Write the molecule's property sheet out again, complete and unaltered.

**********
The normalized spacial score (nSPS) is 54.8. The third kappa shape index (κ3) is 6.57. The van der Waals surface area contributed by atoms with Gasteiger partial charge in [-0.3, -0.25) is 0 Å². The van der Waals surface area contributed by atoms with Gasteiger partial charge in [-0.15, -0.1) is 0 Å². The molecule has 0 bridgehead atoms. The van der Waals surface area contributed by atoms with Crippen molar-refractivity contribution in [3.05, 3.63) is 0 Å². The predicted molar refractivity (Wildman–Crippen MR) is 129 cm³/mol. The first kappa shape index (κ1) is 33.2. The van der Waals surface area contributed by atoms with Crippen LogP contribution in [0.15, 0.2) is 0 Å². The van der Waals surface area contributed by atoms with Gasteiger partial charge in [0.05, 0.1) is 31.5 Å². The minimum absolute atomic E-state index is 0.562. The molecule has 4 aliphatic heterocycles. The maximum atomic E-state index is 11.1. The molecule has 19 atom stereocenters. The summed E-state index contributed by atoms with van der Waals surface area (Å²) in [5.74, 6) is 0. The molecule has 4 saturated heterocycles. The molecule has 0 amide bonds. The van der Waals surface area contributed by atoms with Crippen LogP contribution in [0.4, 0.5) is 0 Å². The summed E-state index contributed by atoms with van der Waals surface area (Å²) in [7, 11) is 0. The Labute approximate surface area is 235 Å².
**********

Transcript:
The normalized spacial score (nSPS) is 54.8. The third kappa shape index (κ3) is 6.57. The van der Waals surface area contributed by atoms with Gasteiger partial charge in [-0.3, -0.25) is 0 Å². The van der Waals surface area contributed by atoms with Gasteiger partial charge in [-0.15, -0.1) is 0 Å². The molecule has 0 bridgehead atoms. The van der Waals surface area contributed by atoms with Crippen molar-refractivity contribution in [3.05, 3.63) is 0 Å². The predicted molar refractivity (Wildman–Crippen MR) is 129 cm³/mol. The first kappa shape index (κ1) is 33.2. The van der Waals surface area contributed by atoms with Crippen LogP contribution in [0.15, 0.2) is 0 Å². The van der Waals surface area contributed by atoms with Gasteiger partial charge in [0.05, 0.1) is 31.5 Å². The minimum absolute atomic E-state index is 0.562. The molecule has 4 aliphatic heterocycles. The maximum atomic E-state index is 11.1. The molecule has 19 atom stereocenters. The summed E-state index contributed by atoms with van der Waals surface area (Å²) in [5.74, 6) is 0. The molecule has 4 saturated heterocycles. The molecule has 0 amide bonds. The van der Waals surface area contributed by atoms with Crippen LogP contribution in [0.4, 0.5) is 0 Å². The summed E-state index contributed by atoms with van der Waals surface area (Å²) in [7, 11) is 0. The Labute approximate surface area is 235 Å².